For the Japanese, especially people in Shimane who live closest to the fishing grounds, this territorial dispute is a major fisheries and economic issue rather than a pure territorial and political dispute, which usually stirs up national sentiment just as in South Korea. In Japan, Takeshima is known as a rich fishing ground that is in effect occupied by South Korea. Thus Japanese fishermen have complained that they have been virtually pushed out of the area for many years. Meanwhile, South Koreans strongly believe that Tokdo was the first victim of Japan’s colonial invasion of Korean territory and they consider Tokyo’s territorial claim to be infringement upon their interests and sovereignty. For them, this issue is a microcosm of Japan’s brutal colonial occupation.

This is not the only territorial dispute faced by Japan. To the south, it is engaged in a sovereignty dispute over the Senkaku Islands (known in China as the Diaoyu Islands) and competing development of offshore gas fields in the East China Sea. In the north, it has the thorny issue of the Russian-held Northern Territories, known in Russia as the Southern Kurils.

Unless Japan and South Korea swiftly take steps to stop the current torrent of anti-Japanese feelings and distrust among Koreans, the situation could deteriorate further, delivering a devastating blow to the progress toward better bilateral relations that has been achieved since the two nations co-hosted the 2002 World Cup and, more recently, social and cultural exchanges exemplified by the recent culture boom called Han-Ryu (Korean wave) in Japan.

For the time being, Japanese politicians, especially rightists, should avoid provocative actions and remarks over this territorial dispute and the related textbook row, while the South Korean government and media need to calm down, take a deep breath to control their anger and avoid been swept up in the counterproductive wave of nationalism.

Thorny issue shelved at one time

Takeshima is 157 kilometers northwest of Oki Island and 74km from South Korea’s nearest island, and it consists of two small islets with a total area of 0.23 square kilometer, plus a scattering of rocks nearby. In terms of size, this is trifling - less than one-tenth the area of Central Park in Manhattan, New York City. Takeshima literally means "bamboo island" in Japanese. This is because it is said that this disputed outcropping of volcanic rock used to be more bamboo-shaped, with more rough edges, as seen from a distance. Bamboo, however, cannot grow there. Now the islets look more rounded because of weathering. Meanwhile, in Korean, Tokdo literally means "lonely island" or "independent island".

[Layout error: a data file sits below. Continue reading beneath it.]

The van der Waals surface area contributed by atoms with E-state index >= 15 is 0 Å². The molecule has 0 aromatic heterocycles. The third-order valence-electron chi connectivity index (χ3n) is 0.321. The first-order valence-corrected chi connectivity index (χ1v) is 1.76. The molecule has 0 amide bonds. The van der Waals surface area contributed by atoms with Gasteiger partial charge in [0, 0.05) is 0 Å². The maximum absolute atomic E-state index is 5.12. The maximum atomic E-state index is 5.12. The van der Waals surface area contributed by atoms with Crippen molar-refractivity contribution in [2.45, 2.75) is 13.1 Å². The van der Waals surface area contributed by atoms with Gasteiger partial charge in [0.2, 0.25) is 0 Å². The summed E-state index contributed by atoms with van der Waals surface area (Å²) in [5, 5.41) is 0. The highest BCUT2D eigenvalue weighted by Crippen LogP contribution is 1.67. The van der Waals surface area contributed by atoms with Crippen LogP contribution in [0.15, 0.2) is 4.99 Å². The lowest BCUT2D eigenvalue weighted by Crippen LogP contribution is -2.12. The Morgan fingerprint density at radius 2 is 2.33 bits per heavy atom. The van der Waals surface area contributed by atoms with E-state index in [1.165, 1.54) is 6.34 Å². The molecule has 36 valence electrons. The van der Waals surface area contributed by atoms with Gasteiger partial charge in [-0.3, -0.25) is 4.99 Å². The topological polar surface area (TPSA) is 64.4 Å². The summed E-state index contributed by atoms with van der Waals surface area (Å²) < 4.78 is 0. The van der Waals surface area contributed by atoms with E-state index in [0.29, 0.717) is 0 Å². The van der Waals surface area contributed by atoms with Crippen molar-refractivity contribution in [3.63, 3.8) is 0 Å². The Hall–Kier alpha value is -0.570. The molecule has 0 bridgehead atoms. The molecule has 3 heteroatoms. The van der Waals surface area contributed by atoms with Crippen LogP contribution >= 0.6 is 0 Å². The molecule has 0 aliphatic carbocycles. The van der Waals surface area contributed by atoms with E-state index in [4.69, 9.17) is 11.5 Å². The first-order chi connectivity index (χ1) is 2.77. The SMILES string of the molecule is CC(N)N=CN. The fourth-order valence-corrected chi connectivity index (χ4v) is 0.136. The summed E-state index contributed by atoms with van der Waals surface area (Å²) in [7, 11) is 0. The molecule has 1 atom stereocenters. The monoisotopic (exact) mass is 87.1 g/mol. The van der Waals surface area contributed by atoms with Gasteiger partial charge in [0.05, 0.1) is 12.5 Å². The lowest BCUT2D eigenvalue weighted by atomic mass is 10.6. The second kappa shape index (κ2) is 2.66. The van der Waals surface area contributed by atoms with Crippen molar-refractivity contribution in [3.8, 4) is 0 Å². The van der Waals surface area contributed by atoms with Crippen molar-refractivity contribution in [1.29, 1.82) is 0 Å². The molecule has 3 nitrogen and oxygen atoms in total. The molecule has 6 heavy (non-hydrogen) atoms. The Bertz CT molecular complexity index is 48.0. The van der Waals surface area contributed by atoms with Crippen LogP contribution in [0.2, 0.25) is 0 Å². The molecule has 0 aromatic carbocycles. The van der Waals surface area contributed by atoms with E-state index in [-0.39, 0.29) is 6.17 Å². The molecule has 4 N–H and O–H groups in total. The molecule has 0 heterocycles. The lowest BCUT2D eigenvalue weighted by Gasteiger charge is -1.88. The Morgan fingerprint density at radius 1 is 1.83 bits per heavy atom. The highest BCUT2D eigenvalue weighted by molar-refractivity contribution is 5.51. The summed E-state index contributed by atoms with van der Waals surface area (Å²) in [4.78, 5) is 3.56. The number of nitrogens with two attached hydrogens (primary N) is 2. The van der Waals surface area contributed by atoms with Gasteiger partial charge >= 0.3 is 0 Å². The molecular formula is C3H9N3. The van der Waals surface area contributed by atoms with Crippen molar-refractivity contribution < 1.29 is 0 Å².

Historically, both sides have maintained territorial claims and have been at loggerheads over the boundary. The simmering issue, however, flares only occasionally, as it has recently.

 Behind this skirmishing are three major points of contention: Which country found the islands first and then controlled them effectively.

 The validity of Japan’s incorporation of Takeshima into its own territory in January 1905, around the time when Japan in effect deprived Korea of its diplomatic power and property rights. On February 22 in the same year, Shimane prefecture declared the island to be part of its territory. South Korea calls the incorporation of Takeshima null and void, since it was in no position at the time of its implementation to lodge strong opposition to Tokyo.

 The final point is the ambiguity of the interpretations of Supreme Commander of Allied Powers (SCAP) Douglas MacArthur’s Instruction Note No 677 of January 29, 1946, during the occupation of Japan after World War II. This note excluded the islands from Japan’s administrative authority. However, the instruction specifically stated that it was not an "ultimate determination" of the islands’ future sovereignty. All other islands listed in the document eventually were returned to Japan. The 1952 Treaty of San Francisco, which settled the sovereignty of most other disputed islands, did not mention Takeshima.